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Seasonal

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This is why we eat ham on Easter

Holidays are chock-full of timeless traditions, perhaps in no category more steadfastly than food. What’s Thanksgiving without turkey? Halloween without candy? New Year’s without some bubbly? And of course, what would Easter dinner even be without a briny, salty ham? But aside from simply tradition, how did pigs come to play such an important role in our annual spring feast? It really just has to do with practical considerations and timing. Traditionally, pigs were slaughtered in the fall as temperatures cooled. This would allow the meat to stay fresher for much longer. Before refrigeration, farmers would set aside any unsold meat to be cured, or preserved, as to not waste food or income. That cured meat was finally ready to eat each year right around Easter. Also read, Why do eat chocolate bunnies on Easter? These days, slaughtering schedules don’t play an important of a part as simply our preference. While…

A short but sweet history of Hershey’s kisses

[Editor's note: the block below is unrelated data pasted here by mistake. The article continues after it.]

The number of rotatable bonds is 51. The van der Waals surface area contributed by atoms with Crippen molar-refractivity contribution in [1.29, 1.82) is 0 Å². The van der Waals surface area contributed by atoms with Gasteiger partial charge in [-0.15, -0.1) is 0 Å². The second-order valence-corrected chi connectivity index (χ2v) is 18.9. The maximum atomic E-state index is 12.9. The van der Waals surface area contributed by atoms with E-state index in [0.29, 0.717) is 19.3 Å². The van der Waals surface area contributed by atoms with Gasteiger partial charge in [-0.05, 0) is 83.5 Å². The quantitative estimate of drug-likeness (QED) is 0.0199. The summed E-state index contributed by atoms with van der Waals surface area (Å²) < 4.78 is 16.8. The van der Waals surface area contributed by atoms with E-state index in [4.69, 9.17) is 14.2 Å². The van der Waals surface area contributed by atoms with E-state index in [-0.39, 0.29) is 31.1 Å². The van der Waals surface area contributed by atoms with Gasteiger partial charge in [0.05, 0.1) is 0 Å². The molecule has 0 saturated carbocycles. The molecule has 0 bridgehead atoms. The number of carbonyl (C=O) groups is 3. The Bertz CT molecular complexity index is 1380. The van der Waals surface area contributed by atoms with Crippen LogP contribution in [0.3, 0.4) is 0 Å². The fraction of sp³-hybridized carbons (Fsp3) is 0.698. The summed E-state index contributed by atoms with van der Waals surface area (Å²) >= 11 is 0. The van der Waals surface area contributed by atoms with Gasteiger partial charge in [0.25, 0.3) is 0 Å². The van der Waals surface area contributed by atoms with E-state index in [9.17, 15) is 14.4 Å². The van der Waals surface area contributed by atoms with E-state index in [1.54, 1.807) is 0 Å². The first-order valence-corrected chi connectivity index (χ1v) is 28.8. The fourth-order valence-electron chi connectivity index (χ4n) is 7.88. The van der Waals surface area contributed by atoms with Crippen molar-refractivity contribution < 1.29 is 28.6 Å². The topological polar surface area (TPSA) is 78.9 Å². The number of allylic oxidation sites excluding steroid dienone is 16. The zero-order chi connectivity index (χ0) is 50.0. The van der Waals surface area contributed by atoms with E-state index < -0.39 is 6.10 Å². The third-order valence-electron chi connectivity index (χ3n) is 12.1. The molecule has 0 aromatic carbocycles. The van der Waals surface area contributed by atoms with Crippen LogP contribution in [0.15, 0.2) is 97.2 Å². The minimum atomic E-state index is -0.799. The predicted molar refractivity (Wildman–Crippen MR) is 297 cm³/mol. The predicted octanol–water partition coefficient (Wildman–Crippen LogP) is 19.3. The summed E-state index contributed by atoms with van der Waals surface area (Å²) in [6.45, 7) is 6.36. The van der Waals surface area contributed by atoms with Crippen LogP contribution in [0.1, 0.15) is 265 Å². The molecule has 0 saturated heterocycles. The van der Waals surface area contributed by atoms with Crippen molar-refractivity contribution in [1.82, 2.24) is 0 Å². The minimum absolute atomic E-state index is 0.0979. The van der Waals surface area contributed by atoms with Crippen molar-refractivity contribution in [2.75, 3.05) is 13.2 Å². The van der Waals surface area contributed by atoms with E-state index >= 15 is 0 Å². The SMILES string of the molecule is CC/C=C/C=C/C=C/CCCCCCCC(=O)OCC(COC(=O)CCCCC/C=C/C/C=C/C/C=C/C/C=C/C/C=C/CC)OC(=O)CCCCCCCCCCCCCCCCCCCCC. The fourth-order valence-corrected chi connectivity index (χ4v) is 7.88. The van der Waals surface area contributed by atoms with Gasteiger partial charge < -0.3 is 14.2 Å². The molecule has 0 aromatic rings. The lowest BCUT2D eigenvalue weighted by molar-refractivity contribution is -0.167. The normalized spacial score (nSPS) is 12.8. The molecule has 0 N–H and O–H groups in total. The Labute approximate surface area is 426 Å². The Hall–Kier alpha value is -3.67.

The year was 1907. Theodore Roosevelt was president of the United States, Oklahoma had been admitted as 46th state in the Union, and Hershey’s Chocolate Kisses came into the nation’s collective candy-loving conscious. Hershey’s has been planting its chocolaty kisses on Americans for more than 110 years. Today, the bite-sized candy is the 5th most popular chocolate brand in the country, with sales topping $400 million. To keep up with demand, more than 60 million Hershey’s Kisses are produced each day between the company’s two factories. So how exactly did this iconic candy get its lovable name? While no one alive today was there to witness the first bottom-heavy, bite-sized, chocolaty blob hit the conveyor belt, urban lore has it that the tasty treat was named for the lip-smacking sound the machinery made when dropping the melty chocolates during the manufacturing process. Naysayers argue that the word “kiss” had been a…